Yes you have to give a terms notice, however I have tried agencies last year and had a whole year of almost no work. I don't think I can depend on that.

    I guess its best to give it a few more days. Inbox me your email address and we could talk to each other about this? :)
     
  11. minnieminx

    minnieminx New commenter

    If there is very little supply work where you are then you really would be mad to leave. It is much easier to get a new post if you are already in a post. Sounds odd, but it really is.

    You already feel a little better today, I imagine that by this time next week you will feel a whole lot better.

    I have started in year 2 this week, after 15 years of year 5 and above. I know what you mean about a whole new way of working and I definitely haven't done as good a job as I'd like this week. I'll get my head round it all in a few weeks and so will you. Keep going though...time out of the classroom actually won't help you as you need to be there to learn from experience.

    Think about saying to yourself that you will put off making a decision at all until the end of September and that you will give it your all until then. That would be a much better amount of time to decide if the place is or isn't for you.
     
  12. Thanks minnieminx! Yes I had a whole days teaching today and it was much better than the first few days.
    However I am so grateful for my NQT time with PPA time also as I know exactly when I can sit down and do a good chunk of work.
    And definitely agree with you about feeling a lot better by next week, today has been even better than yesterday! :)
    Good luck with Yr 2 ... I loved them whilst training!
     
  13. minnieminx

    minnieminx New commenter

    It is sooo good to actually 'hear' the cheerfulness in your post today. Well done indeed for keeping going.

    Next week will be better still...I promise! But do come back and tell us how you go.
     
  14. Haha yes my Mum says my voice is totally different!!

    I will indeed, thank you for all your support! Do let me know how Year 2 go for you!
     
  15. Thank you everyone!! And yes the support here is amazing. Love to you all! xx
     
  16. I'm secondary, but you can do this in primary too. Keep a little notebook and record every nice thing that happens ( a funny thing a child says, one of those moments where you feel you've really explained something). It's surprising how quickly they mount up. Then, when you feel down, read through some of the good things that have happened. It sounds silly, but it can really lift your spirits!
     
  17. Hi sanzypanzy,

    your original post sounded exaclty like my first school. I left after 2 terms and i still have 1 term to go. I was so traumatised by the experience its taken a good 2 years to consider going back, iv done supply and now feel as though im confident enough to go back.

    Please be realisitic, some good advice has been given on here - how much affects you etc? My school went through ALOT of changes and ofsted gave notice to improve. that made everything 100 times worse especially as the school couldnt support 2 nqts.

    Get your head down, do what you trained to do and keep things in perspective. your a teacher not a machine. Set yourself targets - half term, xmas etc.

    With regards to health - look after yourself - have proper meals, if you need a day off for colds etc - take it, because you'll only have the 1 -2 days to catch up on rather than a week when you've forced yourself through a week and been dead to the world over the weekend!!!!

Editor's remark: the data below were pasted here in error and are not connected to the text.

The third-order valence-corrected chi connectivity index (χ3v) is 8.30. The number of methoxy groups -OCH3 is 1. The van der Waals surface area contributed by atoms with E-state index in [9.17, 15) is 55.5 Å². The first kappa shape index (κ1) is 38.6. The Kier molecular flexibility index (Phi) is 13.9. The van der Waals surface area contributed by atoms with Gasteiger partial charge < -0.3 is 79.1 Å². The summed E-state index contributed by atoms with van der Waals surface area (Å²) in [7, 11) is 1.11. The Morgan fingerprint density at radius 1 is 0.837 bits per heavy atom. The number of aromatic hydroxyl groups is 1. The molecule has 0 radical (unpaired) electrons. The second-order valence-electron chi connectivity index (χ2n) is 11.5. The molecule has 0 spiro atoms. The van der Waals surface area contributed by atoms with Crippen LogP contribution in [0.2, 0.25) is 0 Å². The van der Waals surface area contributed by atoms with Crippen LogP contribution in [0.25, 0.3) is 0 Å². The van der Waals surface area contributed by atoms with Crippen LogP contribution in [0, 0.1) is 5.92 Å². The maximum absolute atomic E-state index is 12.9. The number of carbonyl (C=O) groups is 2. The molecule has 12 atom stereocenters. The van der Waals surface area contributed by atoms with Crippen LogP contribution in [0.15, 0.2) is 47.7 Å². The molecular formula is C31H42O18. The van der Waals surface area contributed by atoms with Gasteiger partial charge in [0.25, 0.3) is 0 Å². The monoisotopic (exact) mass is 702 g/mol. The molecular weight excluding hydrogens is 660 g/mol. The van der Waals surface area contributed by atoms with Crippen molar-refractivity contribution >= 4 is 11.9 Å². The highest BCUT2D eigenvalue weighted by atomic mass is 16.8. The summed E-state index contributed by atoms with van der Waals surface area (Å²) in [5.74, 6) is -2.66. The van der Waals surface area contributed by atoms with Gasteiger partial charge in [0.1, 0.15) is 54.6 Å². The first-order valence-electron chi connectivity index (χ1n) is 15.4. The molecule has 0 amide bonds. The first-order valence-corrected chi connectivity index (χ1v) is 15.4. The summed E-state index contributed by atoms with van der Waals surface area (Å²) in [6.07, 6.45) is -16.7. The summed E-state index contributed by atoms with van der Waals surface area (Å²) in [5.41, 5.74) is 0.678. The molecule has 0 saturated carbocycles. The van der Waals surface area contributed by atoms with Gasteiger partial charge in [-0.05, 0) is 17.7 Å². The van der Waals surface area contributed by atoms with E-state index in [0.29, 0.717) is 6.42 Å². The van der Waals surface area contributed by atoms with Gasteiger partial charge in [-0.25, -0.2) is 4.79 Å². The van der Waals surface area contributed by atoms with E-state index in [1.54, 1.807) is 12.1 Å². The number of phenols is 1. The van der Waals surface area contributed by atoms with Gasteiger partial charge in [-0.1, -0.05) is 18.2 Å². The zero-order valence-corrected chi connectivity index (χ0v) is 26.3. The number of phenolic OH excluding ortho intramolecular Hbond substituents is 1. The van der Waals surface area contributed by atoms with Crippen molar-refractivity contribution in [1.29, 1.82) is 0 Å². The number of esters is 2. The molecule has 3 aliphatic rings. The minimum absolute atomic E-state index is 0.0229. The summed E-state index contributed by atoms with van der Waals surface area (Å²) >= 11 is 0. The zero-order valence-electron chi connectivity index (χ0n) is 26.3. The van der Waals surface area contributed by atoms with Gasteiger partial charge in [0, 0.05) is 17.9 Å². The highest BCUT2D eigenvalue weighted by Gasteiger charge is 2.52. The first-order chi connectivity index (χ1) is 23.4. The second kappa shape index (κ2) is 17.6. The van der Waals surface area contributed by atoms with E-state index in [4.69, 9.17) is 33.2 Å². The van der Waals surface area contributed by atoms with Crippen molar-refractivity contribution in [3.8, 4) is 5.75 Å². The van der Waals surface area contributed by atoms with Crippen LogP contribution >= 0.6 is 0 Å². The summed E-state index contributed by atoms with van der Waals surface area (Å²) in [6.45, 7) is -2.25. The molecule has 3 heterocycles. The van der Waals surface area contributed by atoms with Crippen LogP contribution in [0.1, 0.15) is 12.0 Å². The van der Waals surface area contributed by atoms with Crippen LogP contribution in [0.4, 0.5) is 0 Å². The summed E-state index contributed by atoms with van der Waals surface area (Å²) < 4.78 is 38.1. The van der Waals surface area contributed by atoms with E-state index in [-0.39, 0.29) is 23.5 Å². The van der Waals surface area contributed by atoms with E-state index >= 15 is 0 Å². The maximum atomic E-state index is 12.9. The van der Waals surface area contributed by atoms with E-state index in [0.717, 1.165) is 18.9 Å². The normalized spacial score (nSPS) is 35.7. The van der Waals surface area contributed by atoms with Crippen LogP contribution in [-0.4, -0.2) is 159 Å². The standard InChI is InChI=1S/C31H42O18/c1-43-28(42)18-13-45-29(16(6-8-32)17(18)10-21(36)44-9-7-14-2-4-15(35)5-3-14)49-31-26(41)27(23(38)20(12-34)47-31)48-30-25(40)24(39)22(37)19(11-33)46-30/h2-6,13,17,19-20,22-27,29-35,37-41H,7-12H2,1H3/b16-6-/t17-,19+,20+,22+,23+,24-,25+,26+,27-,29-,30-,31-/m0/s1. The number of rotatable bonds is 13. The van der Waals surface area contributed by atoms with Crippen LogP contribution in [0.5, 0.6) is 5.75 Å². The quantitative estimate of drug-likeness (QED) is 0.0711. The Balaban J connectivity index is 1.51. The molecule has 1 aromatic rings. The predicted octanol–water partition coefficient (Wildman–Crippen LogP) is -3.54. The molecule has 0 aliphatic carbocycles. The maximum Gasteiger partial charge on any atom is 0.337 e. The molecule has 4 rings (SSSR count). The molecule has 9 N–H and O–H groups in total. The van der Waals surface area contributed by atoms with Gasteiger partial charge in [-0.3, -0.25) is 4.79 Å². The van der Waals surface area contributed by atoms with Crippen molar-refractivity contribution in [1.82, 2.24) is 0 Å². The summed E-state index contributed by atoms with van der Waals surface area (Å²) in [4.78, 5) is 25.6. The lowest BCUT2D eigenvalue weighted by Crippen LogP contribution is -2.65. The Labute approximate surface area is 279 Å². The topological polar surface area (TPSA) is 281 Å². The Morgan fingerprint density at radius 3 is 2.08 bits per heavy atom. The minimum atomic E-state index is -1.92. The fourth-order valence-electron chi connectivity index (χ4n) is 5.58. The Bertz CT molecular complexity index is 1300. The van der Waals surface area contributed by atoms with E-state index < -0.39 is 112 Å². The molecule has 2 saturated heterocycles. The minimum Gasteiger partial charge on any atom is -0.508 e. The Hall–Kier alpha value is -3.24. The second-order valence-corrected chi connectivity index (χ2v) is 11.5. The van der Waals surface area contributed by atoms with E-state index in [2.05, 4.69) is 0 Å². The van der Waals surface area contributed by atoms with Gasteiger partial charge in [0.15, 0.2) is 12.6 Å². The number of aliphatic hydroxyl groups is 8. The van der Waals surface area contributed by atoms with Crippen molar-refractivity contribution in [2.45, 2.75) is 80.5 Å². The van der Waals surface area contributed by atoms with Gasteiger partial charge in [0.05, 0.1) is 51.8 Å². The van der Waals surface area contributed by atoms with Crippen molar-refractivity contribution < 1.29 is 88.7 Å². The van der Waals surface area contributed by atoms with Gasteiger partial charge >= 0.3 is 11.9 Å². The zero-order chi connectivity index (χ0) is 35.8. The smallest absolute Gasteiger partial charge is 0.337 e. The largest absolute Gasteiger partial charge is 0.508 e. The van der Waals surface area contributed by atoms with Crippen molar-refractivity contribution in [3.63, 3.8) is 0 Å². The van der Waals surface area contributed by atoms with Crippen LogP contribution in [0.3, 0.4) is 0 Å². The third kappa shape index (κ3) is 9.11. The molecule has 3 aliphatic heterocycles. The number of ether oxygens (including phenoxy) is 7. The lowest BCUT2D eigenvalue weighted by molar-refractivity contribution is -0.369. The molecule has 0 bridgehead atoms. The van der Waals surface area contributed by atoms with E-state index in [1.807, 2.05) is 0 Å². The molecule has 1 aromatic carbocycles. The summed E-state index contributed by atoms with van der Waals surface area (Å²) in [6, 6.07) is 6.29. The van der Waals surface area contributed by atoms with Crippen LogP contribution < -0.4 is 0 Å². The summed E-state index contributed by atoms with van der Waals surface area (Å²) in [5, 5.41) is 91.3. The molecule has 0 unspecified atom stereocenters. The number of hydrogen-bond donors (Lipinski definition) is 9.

PERSPECTIVE!!!
     
  18. BlondeBimbo29

    BlondeBimbo29 New commenter

    I think it's really important to wait at least a few weeks before making any huge decisions like this for all the reasons pp have said but also because it is too early to tell what sort of support you will get. I've mentored several NQTs and I always found this time of year the hardest because as much as I wanted to support the NQT right at the beginning of the year when I know they're prob feeling a bit lost etc, I also have my own class to set up and sort out. I have however, always made sure I met with the NQTs in the summer hols because that first week is often so busy. A couple of weeks in and you'll probably find your mentor has much more time to spend with you and support you. Anyway, glad things are improving already.
     
  19. I had some truly awful times during my NQT year last year - and thought I'd ended up in a school which went against everything I believed in. I thought that the head teacher hated me and was setting me up to fail, and I felt like I had virtually no support: from school or the LEA.
    BUT, I hung in there, and swallowed a couple of my principles, and proved that I am a good teacher who can get good results.
    I'm so glad I didn't walk out. I was very close to just walking out the door and not coming back a couple of times, but something stopped me and I'm very glad it did. I wasn't planning to negotiate an early release, I just wanted to escape, there and then.
    It was slow, but things did get better. I got to know the staff, the kids and the systems (like them or not!). It wasn't a gradual uphill climb - there were ups and downs through the whole year, but as the year progressed, there were definitely more ups.
    I finished my NQT year in the school, and by the end of the summer holidays, I was actually looking forward to going back. There are lots of reasons why my school is not my ideal school, but its a job, I'm settled there now, I have a "track record" with them, and I worked out lots of ways to keep other people happy while still being true to my own principles.
    Yes, it's tough but, believe me, it does get better!
    Best of luck for the next few months. You'll soon wonder what you were panicking and so unhappy about: honestly! x
     
  20. All I will add is that things can be so overwhelming that it is difficult to see the wood for the trees. I would give more time and seriously think carefully about your options. What you are feeling is really what everyone feels as you move from one phase of life to another. Not dissimilar to the regression that primary pupils feel when they move to secondary.
    James